The thing is, I've always taken issue with the belief that athletes are somehow inherently more prone to commit these kinds of crimes. I see plenty of jerks walking around every day, and for every poor sport that gets paid to play I could show you a handful of the same types of losers from my men's leagues. I cannot imagine that these same people who don't mind shoving an elbow into my lower back and calling me homophobic slurs at 10:30 p.m. on a Tuesday night at Chelsea Piers possess some moral inhibition to drinking and driving or mistreating other people that separates them from their better compensated (in most cases) professional athlete counterparts.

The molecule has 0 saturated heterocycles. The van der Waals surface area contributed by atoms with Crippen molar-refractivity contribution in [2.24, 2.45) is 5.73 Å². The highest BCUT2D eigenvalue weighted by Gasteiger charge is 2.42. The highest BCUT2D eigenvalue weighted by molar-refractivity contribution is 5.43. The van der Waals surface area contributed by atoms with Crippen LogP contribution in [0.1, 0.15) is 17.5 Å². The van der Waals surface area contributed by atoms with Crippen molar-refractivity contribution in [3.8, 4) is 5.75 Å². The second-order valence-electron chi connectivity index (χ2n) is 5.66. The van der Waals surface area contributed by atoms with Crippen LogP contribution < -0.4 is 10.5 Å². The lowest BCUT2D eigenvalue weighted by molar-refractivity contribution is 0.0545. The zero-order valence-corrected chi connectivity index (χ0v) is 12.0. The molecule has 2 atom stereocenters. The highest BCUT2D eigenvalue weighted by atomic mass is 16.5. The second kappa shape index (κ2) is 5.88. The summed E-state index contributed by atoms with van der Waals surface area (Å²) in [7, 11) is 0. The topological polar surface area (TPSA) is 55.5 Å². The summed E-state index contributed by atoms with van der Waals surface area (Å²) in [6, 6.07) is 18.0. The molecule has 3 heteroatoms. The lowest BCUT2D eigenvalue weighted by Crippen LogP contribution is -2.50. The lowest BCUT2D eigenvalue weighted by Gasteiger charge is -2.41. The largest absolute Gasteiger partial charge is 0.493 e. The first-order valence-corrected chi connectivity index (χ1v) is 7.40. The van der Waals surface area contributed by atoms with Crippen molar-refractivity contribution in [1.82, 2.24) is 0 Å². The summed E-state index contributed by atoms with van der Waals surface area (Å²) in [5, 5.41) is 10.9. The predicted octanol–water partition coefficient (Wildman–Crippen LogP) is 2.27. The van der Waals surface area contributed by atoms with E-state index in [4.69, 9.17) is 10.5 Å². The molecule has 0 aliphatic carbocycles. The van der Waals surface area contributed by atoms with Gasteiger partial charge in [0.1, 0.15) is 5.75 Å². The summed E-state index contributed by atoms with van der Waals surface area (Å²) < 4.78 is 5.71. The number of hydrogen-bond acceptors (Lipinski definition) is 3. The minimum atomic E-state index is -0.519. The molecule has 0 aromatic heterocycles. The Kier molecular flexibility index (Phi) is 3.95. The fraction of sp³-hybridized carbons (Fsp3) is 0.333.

What really fascinated me is not these cases. I fully accept that there will be short-sighted people from all walks of life, be they athletes or bankers or janitors or government officials. They will, or should, be punished by the law if possible (Hines Ward) and by the NFL if the law limits the extent to which they can be charged/prosecuted (Roethlisberger). What is worth discussing, in my mind, is the phenomenon of these guys speaking out on controversial topics and the ways they choose to do it. Mendenhall chose 140 character fragments to not only give his take on the events of September 11 and Bin Laden and religion and morality, but also on people's need to "think." Pretty heady stuff for a 24-year old to try to tackle over that medium. In other words, regardless of what he was trying to say and the popular predisposition to demonize any who challenge such a sensitive issue in the mainstream, the vehicle he chose to drive his points was skidding out of control before he even turned the key.